National Audubon Society and Belize Audubon Society
Help Protect Belize’s Endangered Scarlet Macaw with the Scarlet Six Biomonitoring Team
The National Audubon Society has been a strong partner and supporter of the Belize Audubon Society for almost a decade. Conservation is the central pillar for this partnership which has truly benefited both people and the environment of Belize. More recently, National Audubon has provided funding to strengthen Belize Audubon Society’s co-managed protected areas by supporting its community outreach, environmental education, protected areas management, and biodiversity research and monitoring programs. They have also provided training opportunities for staff.
To show its commitment to the success of conservation actions in Belize, National Audubon Society has chimed in to champion the work of the Scarlet Six Biomonitoring Team whose mandate is to protect the Scarlet Macaws (Ara macao) and other endangered species in their natural habitat. This charismatic species is described as ‘endangered’ in Belize (Meerman 2005) with less than 250 individuals (Matola 1999). The northern subspecies A.m. cyanoptera, which has declined significantly, disjunctly ranges from northeastern Nicaragua to southern Mexico. Historically, the individuals found in the northern part of the range (Mexico, Guatemala, and Belize) were a single, unique population. Today however, the Scarlet Macaws found in Belize are now isolated from the individuals found in Guatemala and Mexico.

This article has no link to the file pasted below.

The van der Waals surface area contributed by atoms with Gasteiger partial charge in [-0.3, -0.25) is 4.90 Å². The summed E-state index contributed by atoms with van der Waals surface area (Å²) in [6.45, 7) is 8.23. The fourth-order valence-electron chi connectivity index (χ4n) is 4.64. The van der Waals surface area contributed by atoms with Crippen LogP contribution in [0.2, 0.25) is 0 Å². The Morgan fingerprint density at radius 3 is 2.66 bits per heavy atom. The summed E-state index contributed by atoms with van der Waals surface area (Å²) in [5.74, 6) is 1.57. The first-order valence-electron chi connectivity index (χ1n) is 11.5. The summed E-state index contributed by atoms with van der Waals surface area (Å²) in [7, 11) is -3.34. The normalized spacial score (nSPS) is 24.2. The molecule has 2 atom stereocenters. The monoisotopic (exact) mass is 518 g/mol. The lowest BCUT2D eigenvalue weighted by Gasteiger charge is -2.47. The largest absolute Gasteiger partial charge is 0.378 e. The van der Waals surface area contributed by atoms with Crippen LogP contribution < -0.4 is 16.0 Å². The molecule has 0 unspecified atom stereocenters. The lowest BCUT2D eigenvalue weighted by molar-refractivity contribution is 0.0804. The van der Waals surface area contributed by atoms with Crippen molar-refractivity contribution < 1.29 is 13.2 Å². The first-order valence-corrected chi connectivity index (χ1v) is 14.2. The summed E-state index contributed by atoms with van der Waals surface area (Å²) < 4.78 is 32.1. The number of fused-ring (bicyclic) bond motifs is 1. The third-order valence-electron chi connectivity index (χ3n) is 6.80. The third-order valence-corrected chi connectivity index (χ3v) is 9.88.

The perils of the Chiquibul Forest are a harsh reality to Belize’s natural resources, but the founders of this Belizean NGO are not going to let anything deter them from being united to save the Scarlet Macaws. For the past three years, the team of community wardens is deployed for 10-15 days at a time during the breeding season to watch over and protect chicks from being poached for the pet trade. By extension, their presence keeps poachers at bay from killing other wildlife. Since 2012, poaching rates of Macaws in the area have reduced by 70% and in 2014, the chicks under guard successfully fledged; 7 chicks were added to the Scarlet Macaw numbers in Belize.
What’s the connection to Belize Audubon Society? While the Macaws breed in Chiquibul, they utilize Cockscomb Basin Wildlife Sanctuary (co-managed by Belize Audubon Society) and surrounding areas including nearby Red Bank Village throughout the non-breeding season. This then, makes both protected areas and the forest in the village important for the survival of this species. As a result, Belize Audubon Society plans on working with the Scarlet Six Biomonitoring Team to monitor and protect known Scarlet Macaw nests across the Maya Mountains.
The resources from National Audubon Society (www.audubon.org) will be used to help keep the team in operation to protect known nests as well as to explore new areas where potential macaw nests can be found, so they can monitor and protect them the following season.
To learn more about their work and successes, look up their Facebook page:
Scarlet Six Biomonitoring Team
To help ensure that the Scarlet Six Biomonitoring Team can continue protecting the Scarlet Macaws in Chiquibul Forest, donate today at:
Rainforest Restoration Foundation